The National Center for Missing and Exploited Children released this statement in response to the Associated Press article on Amber Alerts.
STATEMENT TO CORRECT AND RESPOND TO THE
ASSOCIATED PRESS STORY ON AMBER ALERT
November 20, 2008
The National Center for Missing & Exploited Children (NCMEC) is issuing the following statement to correct and respond to Dorie Turner’s November 20 article titled “States Disagree Greatly on AMBER Alert Criteria.” The article contained errors and inaccuracies and created the impression that it is a flawed program which is not true. The article does a disservice to law enforcement, the public, child victims and their parents.
The Associated Press reported “wide variations in what triggers an Amber Alert from one state to the next,” and stated that this is occurring “despite a federal law meant to create a uniform system.”
There are variations from state to state and community to community. However, what the AP story ignores is that the AMBER Alert is not a federal program, it is a grassroots effort created to mobilize the eyes and ears of the public to assist in the search for an abducted child. It is a tool used by law enforcement to seek the public’s help in the most serious abducted child cases in which the child is at greatest risk and in which there is key descriptive information to provide to the public. It is triggered in every case by a state or local police officer.
The AMBER Alert was created in Dallas-Fort Worth, Texas in 1996, following the tragic abduction and murder of 9-year-old Amber Hagerman of Arlington, Texas. It was the idea of the Dallas-Fort Worth Radio Broadcasters Association working with the Sheriff of Tarrant County, Texas. The concept was simple: utilize the Emergency Alert System normally used for weather emergencies in child abduction cases in which the child is at great risk and where there is key descriptive information to be provided to the public.
In 2003 Congress passed the PROTECT Act, which contained a provision that established a National AMBER Coordinator, an Assistant Attorney General, and it mandated the creation of minimum standards for AMBER Alerts. However, it also provided that the standards “shall be adoptable on a voluntary basis only.” The reason for not making the implementation of these standards mandatory was simple and compelling. The AMBER Alert is a voluntary, grassroots, community program, not a program run or managed by the federal government.
The AP notes that the federal law “doesn’t penalize states that don’t follow” the standards. That is true. The intent of the law was not to federalize the AMBER Alert program. It is a community program. Instead, the Justice Department has conducted training programs across the country, provided grant funding to encourage improvements in state and local programs, and urged the implementation of the proposed standards.
Yet, ultimately the AMBER decisions are made by state and local law enforcement. There is no massive bureaucracy to manage and implement the AMBER Alert program. In most states and communities, someone will be designated to coordinate it, but the strength of the program is that it is enormously effective and costs virtually nothing.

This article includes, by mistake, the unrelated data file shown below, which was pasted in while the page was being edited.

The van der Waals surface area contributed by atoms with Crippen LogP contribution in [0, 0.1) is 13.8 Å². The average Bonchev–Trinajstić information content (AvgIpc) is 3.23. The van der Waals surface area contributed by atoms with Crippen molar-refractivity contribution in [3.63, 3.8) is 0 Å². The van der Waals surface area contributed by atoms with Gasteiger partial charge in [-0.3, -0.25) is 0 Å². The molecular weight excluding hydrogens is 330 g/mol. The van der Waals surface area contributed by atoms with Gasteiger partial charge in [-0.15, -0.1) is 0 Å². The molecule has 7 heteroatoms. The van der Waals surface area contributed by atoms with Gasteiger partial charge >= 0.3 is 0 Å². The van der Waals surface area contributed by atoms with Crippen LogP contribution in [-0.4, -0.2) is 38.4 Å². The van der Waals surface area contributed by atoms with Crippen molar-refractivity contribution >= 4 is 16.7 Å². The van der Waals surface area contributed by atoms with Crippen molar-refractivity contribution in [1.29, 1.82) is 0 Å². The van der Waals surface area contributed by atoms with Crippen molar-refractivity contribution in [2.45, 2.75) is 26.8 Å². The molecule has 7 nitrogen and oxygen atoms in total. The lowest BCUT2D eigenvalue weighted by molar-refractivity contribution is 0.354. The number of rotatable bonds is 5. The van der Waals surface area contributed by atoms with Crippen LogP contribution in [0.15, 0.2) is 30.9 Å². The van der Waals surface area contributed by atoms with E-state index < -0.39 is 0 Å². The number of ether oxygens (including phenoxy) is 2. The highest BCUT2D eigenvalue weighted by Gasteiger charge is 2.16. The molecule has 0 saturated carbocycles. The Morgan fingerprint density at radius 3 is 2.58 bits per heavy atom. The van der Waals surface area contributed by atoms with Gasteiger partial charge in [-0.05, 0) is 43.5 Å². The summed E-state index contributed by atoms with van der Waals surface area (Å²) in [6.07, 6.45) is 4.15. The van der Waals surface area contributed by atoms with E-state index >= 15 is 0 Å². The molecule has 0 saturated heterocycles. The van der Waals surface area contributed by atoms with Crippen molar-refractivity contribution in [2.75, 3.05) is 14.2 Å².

When a child is reported missing, law enforcement alone evaluates the level of danger based on the known facts and makes a determination as to whether or not to activate an AMBER Alert, but the AMBER Alert is not all that is being done to recover missing children. It is not being used in lieu of other law enforcement methods, it complements them.
In some states AMBER Alerts are activated more often than we would anticipate from the proposed standards and in some states, less. In some instances law enforcement takes longer than we would like to make the decision. But most often that delay is a result of a desire to get it right, to make sure that this is the right kind of case for this important system.
The AMBER Alert is a model for how Americans can come together to address pressing community problems. It was not the creation of a high-priced consultant, a corporate boardroom, or a legislative body. It is a truly grassroots initiative, born out of tragedy in one community that has grown into a national institution. The danger of the AP article is that it could compromise public confidence in a program that works and has reunited families.
Today, there are 120 AMBER programs in the United States, including 53 statewide programs (including the District of Columbia, Puerto Rico and the US Virgin Islands) plus 29 regional programs and 38 local programs. Contrary to the AP story, every state has an AMBER Coordinator.
Most importantly, 426 children have been rescued as a direct result of AMBER Alerts. In each case, local law enforcement made the determination that the child was in significant danger and that it was important to ask for the public’s help. In each case, the public responded by providing vital information leading to the child’s recovery. In each case, the decision as to whether or not to issue an AMBER Alert was made by state or local law enforcement based on the circumstances of that particular case.
Further, the AMBER Alert should not just be measured by its recoveries. We have received reports regarding offenders releasing children due to the heightened risk associated with the public attention generated by the AMBER Alert. While we cannot prove it empirically, we firmly believe that not only are AMBER Alerts helping to recover children, but they are also becoming a deterrent to the abduction of others.
The AMBER Alert is a powerful, effective tool to mobilize the public’s help in the search for child abduction victims. It works and it costs virtually nothing.